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Harry Gorski-Brown
Durt Dronemaker After Dreamboats
Review by Chris Nickson


cd cover When you learn that GLARC stands for Greater Lanarkshire Auricular Research Council and that the album is only available digitally or on cassette, it’s a tipoff that something a little out of the ordinary is going on here. Play Durt Dronemaker and the strangeness leaps right out from the beginning of “Mo Bhò Dhubh Mhòr.” It is, however, a rich and curiously satisfying weirdness.

Gorski-Brown is a multi-instrumentalist (voice, pipes, fiddle, organ, bouzouki, electronics) who takes traditional Scottish Gaelic songs and rearranges them in the shape on his own imagination.


While these are new takes on old songs, they sound deeply rooted in the soil and stone, uncompromising in the way they’re presented; the shortest track is seven-and-a-half minutes, the longest, “Bha Mise Raoir Air An Àirigh/ I Wanna Fight Your Father” (which includes Gorski-Brown’s version of the Rubberbandits song that erupts almost like a bizarre breakdown out of the long instrumental piece to up and already high bizarre quotient) 12-and-a-half minutes. And yet, the pace and length someone suits the music. There’s a very large strand of minimalism to this music, always underpinned by the drone, the changes slight and slow.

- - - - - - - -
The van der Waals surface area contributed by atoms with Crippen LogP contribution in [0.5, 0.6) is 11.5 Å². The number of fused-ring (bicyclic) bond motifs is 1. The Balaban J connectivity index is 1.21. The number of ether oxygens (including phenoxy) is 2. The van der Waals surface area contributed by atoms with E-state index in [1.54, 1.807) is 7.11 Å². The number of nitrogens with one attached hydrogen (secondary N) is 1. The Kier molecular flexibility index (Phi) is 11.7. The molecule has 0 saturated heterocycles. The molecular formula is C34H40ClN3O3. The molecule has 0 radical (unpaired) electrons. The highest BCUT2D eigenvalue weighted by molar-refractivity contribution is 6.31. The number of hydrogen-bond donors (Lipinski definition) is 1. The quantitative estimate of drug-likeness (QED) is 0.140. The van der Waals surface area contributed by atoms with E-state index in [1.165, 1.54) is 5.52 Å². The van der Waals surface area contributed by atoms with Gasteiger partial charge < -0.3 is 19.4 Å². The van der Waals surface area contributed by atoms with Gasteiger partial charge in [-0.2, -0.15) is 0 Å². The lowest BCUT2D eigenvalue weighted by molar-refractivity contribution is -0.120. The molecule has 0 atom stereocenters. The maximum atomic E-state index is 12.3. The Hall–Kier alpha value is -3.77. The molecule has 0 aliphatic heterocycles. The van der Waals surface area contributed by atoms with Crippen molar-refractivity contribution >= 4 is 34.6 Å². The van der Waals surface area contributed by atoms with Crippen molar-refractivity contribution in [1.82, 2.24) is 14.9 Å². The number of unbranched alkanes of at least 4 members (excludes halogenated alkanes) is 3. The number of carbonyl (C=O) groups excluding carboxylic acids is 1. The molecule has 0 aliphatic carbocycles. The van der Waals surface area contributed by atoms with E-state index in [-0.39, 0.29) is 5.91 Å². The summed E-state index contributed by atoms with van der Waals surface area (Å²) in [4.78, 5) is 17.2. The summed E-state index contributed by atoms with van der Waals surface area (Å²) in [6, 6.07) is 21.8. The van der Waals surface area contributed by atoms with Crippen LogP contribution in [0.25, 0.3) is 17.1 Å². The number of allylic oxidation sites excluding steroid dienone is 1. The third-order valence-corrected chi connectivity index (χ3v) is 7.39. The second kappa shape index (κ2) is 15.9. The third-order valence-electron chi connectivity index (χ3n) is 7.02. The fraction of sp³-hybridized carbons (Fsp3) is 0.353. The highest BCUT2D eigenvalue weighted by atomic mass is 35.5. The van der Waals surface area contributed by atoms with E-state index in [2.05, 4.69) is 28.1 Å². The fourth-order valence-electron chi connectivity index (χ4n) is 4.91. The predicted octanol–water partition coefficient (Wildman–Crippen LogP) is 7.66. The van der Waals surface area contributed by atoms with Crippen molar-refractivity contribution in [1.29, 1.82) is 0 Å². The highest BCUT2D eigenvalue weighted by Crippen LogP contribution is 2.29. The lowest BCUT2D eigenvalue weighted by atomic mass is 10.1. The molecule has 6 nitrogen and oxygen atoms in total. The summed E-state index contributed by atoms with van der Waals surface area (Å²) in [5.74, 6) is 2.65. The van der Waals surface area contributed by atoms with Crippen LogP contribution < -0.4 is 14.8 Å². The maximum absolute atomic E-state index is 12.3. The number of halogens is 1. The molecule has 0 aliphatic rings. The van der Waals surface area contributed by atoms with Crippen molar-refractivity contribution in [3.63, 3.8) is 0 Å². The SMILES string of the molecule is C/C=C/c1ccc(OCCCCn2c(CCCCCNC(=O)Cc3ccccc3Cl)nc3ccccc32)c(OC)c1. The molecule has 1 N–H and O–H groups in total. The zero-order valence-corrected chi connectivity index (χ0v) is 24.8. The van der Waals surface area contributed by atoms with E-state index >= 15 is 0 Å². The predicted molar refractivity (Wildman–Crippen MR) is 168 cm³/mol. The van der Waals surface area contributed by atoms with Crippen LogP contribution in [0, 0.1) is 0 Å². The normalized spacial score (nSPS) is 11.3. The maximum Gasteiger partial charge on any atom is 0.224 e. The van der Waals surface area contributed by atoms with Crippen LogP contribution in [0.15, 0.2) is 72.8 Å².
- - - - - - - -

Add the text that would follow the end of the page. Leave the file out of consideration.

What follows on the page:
An acquired taste, perhaps, odd yet definitely worth several listens for those who like to wander outside the mainstream. And, from one who spent too many hours fiddling with cassette tapes and pens (if you know, you know), good luck with the tape.

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